If you’ve had trouble getting your hydrangeas to bloom, you’re not alone. So many people had this problem that Tim Boebel wrote a book on the topic called Hydrangeas in the North.
This year the fair will be held for two days, Saturday and Sunday, Sept. 7 and 8. Hours will be 9 a.m. to 4 p.m. Saturday and 10 a.m. to 3 p.m. Sunday. The event will include vendors and classes.
Admission to the event is free. Classes are $10 each, $25 for three classes or $40 for all six classes. You can register online or call Lockwood’s at 649-4684.
Boebel, who now works at a garden center southeast of Rochester, is originally from Marilla. He got a degree in English education from Buffalo State College, did some substitute teaching, then got a summer job at a nursery in Alden. He’s been in the gardening business ever since.
He got interested in hydrangeas in the late 1990s because so many of his customers asked why their hydrangeas, especially macrophylla and serrata, weren’t blooming. While there were books on hydrangeas, those books are all aimed at gardens in mild climates—Nobody seemed to have advice for gardeners in areas like Western New York.
The problem for Western New Yorkers, Boebel said, is that these hydrangeas all bloom on old wood, but they’re not stem hardy—The old wood dies back over the winter.
“If the old wood dies back over the winter, there goes all the buds that were set to bloom the following year,” Boebel explained.
For the hydrangea serrata, the fix was pretty simple. Just plant the serrata in a spot where it is somewhat protected from the wind and the wood shouldn’t die back over the winter.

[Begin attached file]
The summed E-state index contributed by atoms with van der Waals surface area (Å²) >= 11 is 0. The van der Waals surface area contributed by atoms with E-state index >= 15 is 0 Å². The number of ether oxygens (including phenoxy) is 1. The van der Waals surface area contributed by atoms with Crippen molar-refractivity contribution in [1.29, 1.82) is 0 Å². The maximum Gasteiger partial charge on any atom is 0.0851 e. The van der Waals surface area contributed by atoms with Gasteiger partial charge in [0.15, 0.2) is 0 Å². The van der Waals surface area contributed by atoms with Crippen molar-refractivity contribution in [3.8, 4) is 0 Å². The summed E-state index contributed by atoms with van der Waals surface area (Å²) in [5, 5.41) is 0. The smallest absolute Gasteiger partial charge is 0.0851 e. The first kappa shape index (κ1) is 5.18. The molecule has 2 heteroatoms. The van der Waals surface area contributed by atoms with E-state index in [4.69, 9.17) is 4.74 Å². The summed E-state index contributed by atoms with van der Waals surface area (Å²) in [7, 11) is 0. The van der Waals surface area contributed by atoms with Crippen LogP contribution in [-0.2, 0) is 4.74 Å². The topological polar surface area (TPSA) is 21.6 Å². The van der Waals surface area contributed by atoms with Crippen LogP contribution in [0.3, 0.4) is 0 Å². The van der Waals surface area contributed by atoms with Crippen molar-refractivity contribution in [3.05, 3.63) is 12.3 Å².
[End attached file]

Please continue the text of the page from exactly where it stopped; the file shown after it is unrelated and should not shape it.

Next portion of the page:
It wasn’t as simple with the macrophylla, so Boebel said he planted tons of them until he found a method that keeps them blooming.
The hydrangea macrophylla sets flower buds on the upper reaches of the stem where they are more vulnerable to harsh weather. Boebel’s method tricks the plant into producing buds closer to the ground where they can be better protected. (No, the new flowers aren’t clustered at the base of the plant because as the plant grows in spring, the stems that the buds are on grow as well.)
You can hear more details on his method in his talk at Lockwood’s or in his book, which can purchased during the event. You can also get more information in his YouTube video Tim Boebel: Hydrangeas in the North Macrophylla Method.
Don’t let this discussion scare you off hydrangeas. There are species that are easier to maintain, and new cultivars are being introduced as well, he said.
Other classes are:
Proven Winners Lecture 9:30 a.m.
Sally Cunningham, local gardening expert, will show new pictures of the best Proven Winners plants, plants seen during the National Garden Festival, and favorites of the Lockwood’s staff. Cunningham will also share insights into plant placement.
Celebrating Fall 1 p.m.
Mary Gurtler, design professional at Lockwood’s, will demonstrate an array of container ideas, both traditional and unexpected—using autumn’s abundance of design material. She will demonstrate an entry pot with an accompanying vignette to welcome you home, ideas for colorful window box updates, and a tabletop arrangement for harvest dinners on the patio.
Drying Herbs and Flowers—Preserving the Beauty 11 a.m.
The popular and entertaining horticulturist David Clark will show you how to harvest and preserve the best of our herbs and flowers. This includes culinary, decorative and fragrant plants in your garden and field.
Edible Plants—in Your Meadow, Woods or Landscape 12:30 p.m.
Ken Parker, CNLP, the region’s most knowledgeable native plants expert, will share how to cook with many of our garden and landscape plants. The presentation includes tasting, recipes and traditional Native American plant uses.
Garlic for Your Health—Grow It! Eat It! 1:30 p.m.
Tom Szulist, the “garlic guy,” will show and tell you exactly how and why to use garlic every day in many ways—with some tasting, too. Tom will present many kinds of garlic (available for purchase) with recommendations for their best uses.
Buffalo-NiagaraGardening.com will have a booth at the fair, too, so please stop by and say hello!